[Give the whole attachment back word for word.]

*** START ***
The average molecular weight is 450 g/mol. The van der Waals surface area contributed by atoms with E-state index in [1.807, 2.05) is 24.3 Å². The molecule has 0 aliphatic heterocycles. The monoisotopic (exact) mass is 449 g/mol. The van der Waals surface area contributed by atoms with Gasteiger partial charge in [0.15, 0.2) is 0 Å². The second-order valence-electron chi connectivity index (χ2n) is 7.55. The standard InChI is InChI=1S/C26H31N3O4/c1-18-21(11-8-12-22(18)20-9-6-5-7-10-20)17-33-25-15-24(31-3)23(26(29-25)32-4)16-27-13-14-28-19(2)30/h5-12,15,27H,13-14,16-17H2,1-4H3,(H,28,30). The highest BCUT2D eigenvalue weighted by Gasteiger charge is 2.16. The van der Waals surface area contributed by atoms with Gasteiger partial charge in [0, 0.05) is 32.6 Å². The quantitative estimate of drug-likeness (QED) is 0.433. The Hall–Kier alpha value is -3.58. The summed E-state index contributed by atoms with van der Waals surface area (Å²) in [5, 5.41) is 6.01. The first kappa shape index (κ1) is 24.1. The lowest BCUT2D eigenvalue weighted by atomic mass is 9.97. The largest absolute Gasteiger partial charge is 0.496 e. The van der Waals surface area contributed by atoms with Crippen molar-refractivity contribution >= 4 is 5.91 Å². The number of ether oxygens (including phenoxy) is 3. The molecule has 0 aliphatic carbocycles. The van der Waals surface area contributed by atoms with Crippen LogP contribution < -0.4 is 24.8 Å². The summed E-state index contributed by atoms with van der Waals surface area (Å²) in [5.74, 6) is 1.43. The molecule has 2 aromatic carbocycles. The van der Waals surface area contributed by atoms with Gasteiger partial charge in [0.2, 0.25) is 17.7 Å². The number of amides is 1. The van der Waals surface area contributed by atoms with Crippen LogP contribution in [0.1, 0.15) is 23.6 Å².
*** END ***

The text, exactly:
The average molecular weight is 450 g/mol. The van der Waals surface area contributed by atoms with E-state index in [1.807, 2.05) is 24.3 Å². The molecule has 0 aliphatic heterocycles. The monoisotopic (exact) mass is 449 g/mol. The van der Waals surface area contributed by atoms with Gasteiger partial charge in [0.15, 0.2) is 0 Å². The second-order valence-electron chi connectivity index (χ2n) is 7.55. The standard InChI is InChI=1S/C26H31N3O4/c1-18-21(11-8-12-22(18)20-9-6-5-7-10-20)17-33-25-15-24(31-3)23(26(29-25)32-4)16-27-13-14-28-19(2)30/h5-12,15,27H,13-14,16-17H2,1-4H3,(H,28,30). The highest BCUT2D eigenvalue weighted by Gasteiger charge is 2.16. The van der Waals surface area contributed by atoms with Gasteiger partial charge in [0, 0.05) is 32.6 Å². The quantitative estimate of drug-likeness (QED) is 0.433. The Hall–Kier alpha value is -3.58. The summed E-state index contributed by atoms with van der Waals surface area (Å²) in [5, 5.41) is 6.01. The first kappa shape index (κ1) is 24.1. The lowest BCUT2D eigenvalue weighted by atomic mass is 9.97. The largest absolute Gasteiger partial charge is 0.496 e. The van der Waals surface area contributed by atoms with Crippen molar-refractivity contribution >= 4 is 5.91 Å². The number of ether oxygens (including phenoxy) is 3. The molecule has 0 aliphatic carbocycles. The van der Waals surface area contributed by atoms with Crippen LogP contribution < -0.4 is 24.8 Å². The summed E-state index contributed by atoms with van der Waals surface area (Å²) in [5.74, 6) is 1.43. The molecule has 2 aromatic carbocycles. The van der Waals surface area contributed by atoms with Gasteiger partial charge in [0.2, 0.25) is 17.7 Å². The number of amides is 1. The van der Waals surface area contributed by atoms with Crippen LogP contribution in [0.1, 0.15) is 23.6 Å².